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Blackpool’s Fight To Avoid The Relegation Danger Zone


4637563114 fe1caed736 Blackpools Fight To Avoid The Relegation Danger Zone

Photo by friskierisky

Some of us expected it, some of us didn’t and some of us saw it as an unfortunate inevitability. But with March now upon us the moment has come – Blackpool are in trouble.

Of course, having a weary new competitor enter the already crowded boxing ring will be a welcome addition for the battle-hardened teams who have been slogging it out at the bottom since November, but for the neutral fan in the crowd it is greatly discouraging.

Blackpool started the season like a plucky prize-fighter causing upsets with their aggressive mentality and boyish good looks, but are at the risk of finishing it like a washed-up heavyweight on the ropes desperate for the bell to ring.

If Blackpool’s win over Spurs saw Holloway and co tip-toe away from trouble, Saturday’s thrashing at Molineux was a lasso around their torso dragging them back towards the bottom.

What was most disappointing about the 4-0 mauling was that Blackpool went down without much of a fight. We could excuse the Tangerines for losing heavily to Chelsea and Arsenal earlier in the season because we knew they were giving it a go, and losing heavily at a top four team is nothing new for a newly promoted side. But on Saturday, Molineux’s record Premier League crowd saw a Blackpool team lacking ideas, attacking impetus and, unfortunately, desire. Of course having Charlie Adam absent for the 90 minutes, and DJ Campbell absent for 45 minutes, played a part, but the players left on the pitch simply lacked the heart that we have been associating with Holloway’s team since August.

It’s fair to say that Blackpool have captured the imagination of thousands of fans throughout the country, and if Burnley were a breath of fresh air at the start of last season then Blackpool have been an ice cold, gale-force wind blowing up your kilt this season. The delicious mixture of their no fear, attacking football, Ian Holloway’s charming, entertaining honesty and their unique tangerine (not orange!) kit has endeared neutrals to Blackpool’s campaign this season.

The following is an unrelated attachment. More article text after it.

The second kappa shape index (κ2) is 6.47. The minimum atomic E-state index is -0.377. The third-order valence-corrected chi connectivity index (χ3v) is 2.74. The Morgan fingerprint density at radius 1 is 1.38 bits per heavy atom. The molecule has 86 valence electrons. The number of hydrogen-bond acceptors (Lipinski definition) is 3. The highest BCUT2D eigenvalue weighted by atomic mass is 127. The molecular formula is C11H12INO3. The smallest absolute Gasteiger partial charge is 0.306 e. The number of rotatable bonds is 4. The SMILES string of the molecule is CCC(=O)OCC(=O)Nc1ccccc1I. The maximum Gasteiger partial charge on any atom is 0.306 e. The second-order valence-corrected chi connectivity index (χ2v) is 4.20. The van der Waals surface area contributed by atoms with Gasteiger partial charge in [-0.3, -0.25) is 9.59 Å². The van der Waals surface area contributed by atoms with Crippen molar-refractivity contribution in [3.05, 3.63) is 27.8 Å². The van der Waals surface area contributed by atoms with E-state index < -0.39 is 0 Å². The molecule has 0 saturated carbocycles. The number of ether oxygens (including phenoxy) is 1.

An Englishman (and American) always loves the underdog, so seeing odds of Blackpool staying up before the season started as large as 1/4 was all the encouragement needed to get the two countries behind them – their likeable, unorthodox style was a bonus.

I began rethinking my doomsday opinions of Blackpool when they won 0-2 at St James’ Park in September. Matthew Gilks was excellent and Newcastle missed a hat-full of chances, but Blackpool never gave up and kept making chance for themselves. After taking the lead through a penalty I was impressed by their seemingly never diminishing belief that they would score a second, which ultimately proved to be accurate.

But since their home win against Liverpool in January things have become looking rather negative. They’ve managed only one win in eight games, and despite being competitive in most, the losing bug seems to have turned into an epidemic within the Blackpool camp.

Ian Holloway said after last weekend’s match that it was one of the most disappointing performances his team had given since he took over at Blackpool, and with no shots on target and 40% possession against the team bottom of the league it would be hard to disagree with him. Unless things improve greatly they could find themselves in the bottom three for the first time this season at the worst possible moment.

This piece is not a Blackpool epitaph – all of the teams in the bottom half of the league are embroiled in this season’s relegation fight, but watching them on Saturday made me realise that the tangerine-tinted fairytale had faded and Blackpool are going to need to fight tooth and nail if they are going to stay up.

Editor’s note: Blackpool’s next match is Monday against Chelsea at Bloomfield Road (3pm ET kickoff).

This entry was posted in General, Leagues: EPL. Bookmark the permalink.